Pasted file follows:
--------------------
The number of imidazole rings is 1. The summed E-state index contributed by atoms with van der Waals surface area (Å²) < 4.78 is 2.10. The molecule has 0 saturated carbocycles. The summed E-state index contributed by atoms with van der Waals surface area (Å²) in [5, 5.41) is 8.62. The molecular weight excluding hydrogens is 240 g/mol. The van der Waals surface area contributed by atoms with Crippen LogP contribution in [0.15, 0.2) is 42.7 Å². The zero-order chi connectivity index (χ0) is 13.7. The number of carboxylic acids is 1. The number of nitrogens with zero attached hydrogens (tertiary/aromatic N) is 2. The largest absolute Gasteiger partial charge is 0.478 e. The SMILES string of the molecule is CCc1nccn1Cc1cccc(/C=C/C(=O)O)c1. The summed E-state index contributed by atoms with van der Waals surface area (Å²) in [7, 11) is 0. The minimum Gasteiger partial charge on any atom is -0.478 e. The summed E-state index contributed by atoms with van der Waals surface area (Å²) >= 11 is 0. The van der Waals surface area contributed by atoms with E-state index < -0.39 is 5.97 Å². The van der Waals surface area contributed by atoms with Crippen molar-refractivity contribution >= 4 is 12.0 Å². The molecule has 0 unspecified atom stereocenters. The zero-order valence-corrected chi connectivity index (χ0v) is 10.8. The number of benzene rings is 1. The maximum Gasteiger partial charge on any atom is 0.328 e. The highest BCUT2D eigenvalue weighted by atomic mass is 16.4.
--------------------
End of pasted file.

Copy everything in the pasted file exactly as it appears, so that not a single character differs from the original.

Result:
The number of imidazole rings is 1. The summed E-state index contributed by atoms with van der Waals surface area (Å²) < 4.78 is 2.10. The molecule has 0 saturated carbocycles. The summed E-state index contributed by atoms with van der Waals surface area (Å²) in [5, 5.41) is 8.62. The molecular weight excluding hydrogens is 240 g/mol. The van der Waals surface area contributed by atoms with Crippen LogP contribution in [0.15, 0.2) is 42.7 Å². The zero-order chi connectivity index (χ0) is 13.7. The number of carboxylic acids is 1. The number of nitrogens with zero attached hydrogens (tertiary/aromatic N) is 2. The largest absolute Gasteiger partial charge is 0.478 e. The SMILES string of the molecule is CCc1nccn1Cc1cccc(/C=C/C(=O)O)c1. The summed E-state index contributed by atoms with van der Waals surface area (Å²) in [7, 11) is 0. The minimum Gasteiger partial charge on any atom is -0.478 e. The summed E-state index contributed by atoms with van der Waals surface area (Å²) >= 11 is 0. The van der Waals surface area contributed by atoms with E-state index < -0.39 is 5.97 Å². The van der Waals surface area contributed by atoms with Crippen molar-refractivity contribution >= 4 is 12.0 Å². The molecule has 0 unspecified atom stereocenters. The zero-order valence-corrected chi connectivity index (χ0v) is 10.8. The number of benzene rings is 1. The maximum Gasteiger partial charge on any atom is 0.328 e. The highest BCUT2D eigenvalue weighted by atomic mass is 16.4.